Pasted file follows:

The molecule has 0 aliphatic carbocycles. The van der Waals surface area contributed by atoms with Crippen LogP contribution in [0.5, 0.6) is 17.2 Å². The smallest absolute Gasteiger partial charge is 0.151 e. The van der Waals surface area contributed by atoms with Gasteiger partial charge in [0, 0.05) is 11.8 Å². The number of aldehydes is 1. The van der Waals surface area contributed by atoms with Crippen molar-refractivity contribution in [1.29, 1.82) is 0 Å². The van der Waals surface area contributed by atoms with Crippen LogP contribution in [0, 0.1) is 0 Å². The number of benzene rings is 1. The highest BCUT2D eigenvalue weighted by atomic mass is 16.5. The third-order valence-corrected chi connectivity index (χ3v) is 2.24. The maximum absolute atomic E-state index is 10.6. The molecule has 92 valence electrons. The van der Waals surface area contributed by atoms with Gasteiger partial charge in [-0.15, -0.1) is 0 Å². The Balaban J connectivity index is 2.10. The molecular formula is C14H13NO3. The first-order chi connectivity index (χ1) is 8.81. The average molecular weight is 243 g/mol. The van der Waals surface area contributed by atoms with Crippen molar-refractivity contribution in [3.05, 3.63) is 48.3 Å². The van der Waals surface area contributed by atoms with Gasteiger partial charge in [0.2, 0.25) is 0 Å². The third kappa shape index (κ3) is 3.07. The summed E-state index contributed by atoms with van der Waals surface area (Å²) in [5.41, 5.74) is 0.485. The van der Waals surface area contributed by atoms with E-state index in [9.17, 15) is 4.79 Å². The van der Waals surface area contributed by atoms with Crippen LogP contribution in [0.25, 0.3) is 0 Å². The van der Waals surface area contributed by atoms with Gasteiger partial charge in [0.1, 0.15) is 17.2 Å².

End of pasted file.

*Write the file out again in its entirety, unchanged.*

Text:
The molecule has 0 aliphatic carbocycles. The van der Waals surface area contributed by atoms with Crippen LogP contribution in [0.5, 0.6) is 17.2 Å². The smallest absolute Gasteiger partial charge is 0.151 e. The van der Waals surface area contributed by atoms with Gasteiger partial charge in [0, 0.05) is 11.8 Å². The number of aldehydes is 1. The van der Waals surface area contributed by atoms with Crippen molar-refractivity contribution in [1.29, 1.82) is 0 Å². The van der Waals surface area contributed by atoms with Crippen LogP contribution in [0, 0.1) is 0 Å². The number of benzene rings is 1. The highest BCUT2D eigenvalue weighted by atomic mass is 16.5. The third-order valence-corrected chi connectivity index (χ3v) is 2.24. The maximum absolute atomic E-state index is 10.6. The molecule has 92 valence electrons. The van der Waals surface area contributed by atoms with Gasteiger partial charge in [-0.15, -0.1) is 0 Å². The Balaban J connectivity index is 2.10. The molecular formula is C14H13NO3. The first-order chi connectivity index (χ1) is 8.81. The average molecular weight is 243 g/mol. The van der Waals surface area contributed by atoms with Crippen molar-refractivity contribution in [3.05, 3.63) is 48.3 Å². The van der Waals surface area contributed by atoms with Gasteiger partial charge in [0.2, 0.25) is 0 Å². The third kappa shape index (κ3) is 3.07. The summed E-state index contributed by atoms with van der Waals surface area (Å²) in [5.41, 5.74) is 0.485. The van der Waals surface area contributed by atoms with E-state index in [9.17, 15) is 4.79 Å². The van der Waals surface area contributed by atoms with Crippen LogP contribution in [0.25, 0.3) is 0 Å². The van der Waals surface area contributed by atoms with Gasteiger partial charge in [0.1, 0.15) is 17.2 Å².